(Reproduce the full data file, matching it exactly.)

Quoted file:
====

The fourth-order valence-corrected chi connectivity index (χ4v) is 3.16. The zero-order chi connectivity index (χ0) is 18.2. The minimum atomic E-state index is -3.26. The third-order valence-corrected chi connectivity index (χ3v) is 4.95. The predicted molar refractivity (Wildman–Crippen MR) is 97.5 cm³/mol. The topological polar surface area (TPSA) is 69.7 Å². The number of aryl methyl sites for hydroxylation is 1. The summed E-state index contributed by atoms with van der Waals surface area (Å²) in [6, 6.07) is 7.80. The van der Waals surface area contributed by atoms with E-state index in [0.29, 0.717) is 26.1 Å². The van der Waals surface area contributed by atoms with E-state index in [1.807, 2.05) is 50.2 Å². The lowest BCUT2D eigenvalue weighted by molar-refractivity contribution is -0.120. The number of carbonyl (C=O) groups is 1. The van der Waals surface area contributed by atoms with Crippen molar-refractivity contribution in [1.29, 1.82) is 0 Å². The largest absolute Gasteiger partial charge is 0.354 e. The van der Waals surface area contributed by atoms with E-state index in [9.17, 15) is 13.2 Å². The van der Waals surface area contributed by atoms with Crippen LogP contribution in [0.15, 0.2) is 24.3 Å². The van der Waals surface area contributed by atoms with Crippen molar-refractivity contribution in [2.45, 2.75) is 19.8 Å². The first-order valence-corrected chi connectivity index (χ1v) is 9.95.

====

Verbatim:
The fourth-order valence-corrected chi connectivity index (χ4v) is 3.16. The zero-order chi connectivity index (χ0) is 18.2. The minimum atomic E-state index is -3.26. The third-order valence-corrected chi connectivity index (χ3v) is 4.95. The predicted molar refractivity (Wildman–Crippen MR) is 97.5 cm³/mol. The topological polar surface area (TPSA) is 69.7 Å². The number of aryl methyl sites for hydroxylation is 1. The summed E-state index contributed by atoms with van der Waals surface area (Å²) in [6, 6.07) is 7.80. The van der Waals surface area contributed by atoms with E-state index in [0.29, 0.717) is 26.1 Å². The van der Waals surface area contributed by atoms with E-state index in [1.807, 2.05) is 50.2 Å². The lowest BCUT2D eigenvalue weighted by molar-refractivity contribution is -0.120. The number of carbonyl (C=O) groups is 1. The van der Waals surface area contributed by atoms with Crippen molar-refractivity contribution in [1.29, 1.82) is 0 Å². The largest absolute Gasteiger partial charge is 0.354 e. The van der Waals surface area contributed by atoms with E-state index in [9.17, 15) is 13.2 Å². The van der Waals surface area contributed by atoms with Crippen LogP contribution in [0.15, 0.2) is 24.3 Å². The van der Waals surface area contributed by atoms with Crippen molar-refractivity contribution in [2.45, 2.75) is 19.8 Å². The first-order valence-corrected chi connectivity index (χ1v) is 9.95.